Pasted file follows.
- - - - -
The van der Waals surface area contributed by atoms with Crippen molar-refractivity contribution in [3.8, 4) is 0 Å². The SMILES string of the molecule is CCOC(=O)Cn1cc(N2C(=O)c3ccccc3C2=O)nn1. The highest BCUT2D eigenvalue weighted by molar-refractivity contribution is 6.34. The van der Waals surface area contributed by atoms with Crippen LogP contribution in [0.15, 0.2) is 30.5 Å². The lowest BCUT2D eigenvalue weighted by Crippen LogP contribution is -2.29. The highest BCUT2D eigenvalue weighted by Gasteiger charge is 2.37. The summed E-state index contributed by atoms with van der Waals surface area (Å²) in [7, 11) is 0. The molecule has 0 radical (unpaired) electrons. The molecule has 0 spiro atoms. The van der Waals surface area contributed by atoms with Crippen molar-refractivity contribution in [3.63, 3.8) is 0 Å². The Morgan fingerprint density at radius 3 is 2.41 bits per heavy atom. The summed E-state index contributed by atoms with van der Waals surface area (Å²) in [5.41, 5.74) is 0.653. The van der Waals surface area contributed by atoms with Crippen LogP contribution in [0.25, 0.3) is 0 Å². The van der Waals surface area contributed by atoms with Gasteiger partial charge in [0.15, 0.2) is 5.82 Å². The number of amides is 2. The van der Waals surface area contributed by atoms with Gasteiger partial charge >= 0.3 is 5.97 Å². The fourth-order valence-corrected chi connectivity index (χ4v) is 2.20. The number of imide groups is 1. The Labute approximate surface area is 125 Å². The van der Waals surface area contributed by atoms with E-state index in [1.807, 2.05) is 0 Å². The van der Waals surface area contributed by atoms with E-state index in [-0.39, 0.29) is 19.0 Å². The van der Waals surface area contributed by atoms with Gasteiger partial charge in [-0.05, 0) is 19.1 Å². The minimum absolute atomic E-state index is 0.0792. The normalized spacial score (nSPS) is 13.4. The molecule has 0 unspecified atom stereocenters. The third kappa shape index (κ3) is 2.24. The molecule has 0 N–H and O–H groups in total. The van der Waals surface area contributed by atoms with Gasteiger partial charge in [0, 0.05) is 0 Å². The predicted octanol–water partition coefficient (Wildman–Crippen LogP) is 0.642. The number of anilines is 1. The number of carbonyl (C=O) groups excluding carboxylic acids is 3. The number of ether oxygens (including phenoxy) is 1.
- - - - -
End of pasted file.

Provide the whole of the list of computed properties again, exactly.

The van der Waals surface area contributed by atoms with Crippen molar-refractivity contribution in [3.8, 4) is 0 Å². The SMILES string of the molecule is CCOC(=O)Cn1cc(N2C(=O)c3ccccc3C2=O)nn1. The highest BCUT2D eigenvalue weighted by molar-refractivity contribution is 6.34. The van der Waals surface area contributed by atoms with Crippen LogP contribution in [0.15, 0.2) is 30.5 Å². The lowest BCUT2D eigenvalue weighted by Crippen LogP contribution is -2.29. The highest BCUT2D eigenvalue weighted by Gasteiger charge is 2.37. The summed E-state index contributed by atoms with van der Waals surface area (Å²) in [7, 11) is 0. The molecule has 0 radical (unpaired) electrons. The molecule has 0 spiro atoms. The van der Waals surface area contributed by atoms with Crippen molar-refractivity contribution in [3.63, 3.8) is 0 Å². The Morgan fingerprint density at radius 3 is 2.41 bits per heavy atom. The summed E-state index contributed by atoms with van der Waals surface area (Å²) in [5.41, 5.74) is 0.653. The van der Waals surface area contributed by atoms with Crippen LogP contribution in [0.25, 0.3) is 0 Å². The van der Waals surface area contributed by atoms with Gasteiger partial charge in [0.15, 0.2) is 5.82 Å². The number of amides is 2. The van der Waals surface area contributed by atoms with Gasteiger partial charge >= 0.3 is 5.97 Å². The fourth-order valence-corrected chi connectivity index (χ4v) is 2.20. The number of imide groups is 1. The Labute approximate surface area is 125 Å². The van der Waals surface area contributed by atoms with E-state index in [1.807, 2.05) is 0 Å². The van der Waals surface area contributed by atoms with E-state index in [-0.39, 0.29) is 19.0 Å². The van der Waals surface area contributed by atoms with Gasteiger partial charge in [-0.05, 0) is 19.1 Å². The minimum absolute atomic E-state index is 0.0792. The normalized spacial score (nSPS) is 13.4. The molecule has 0 unspecified atom stereocenters. The third kappa shape index (κ3) is 2.24. The molecule has 0 N–H and O–H groups in total. The van der Waals surface area contributed by atoms with Gasteiger partial charge in [0, 0.05) is 0 Å². The predicted octanol–water partition coefficient (Wildman–Crippen LogP) is 0.642. The number of anilines is 1. The number of carbonyl (C=O) groups excluding carboxylic acids is 3. The number of ether oxygens (including phenoxy) is 1.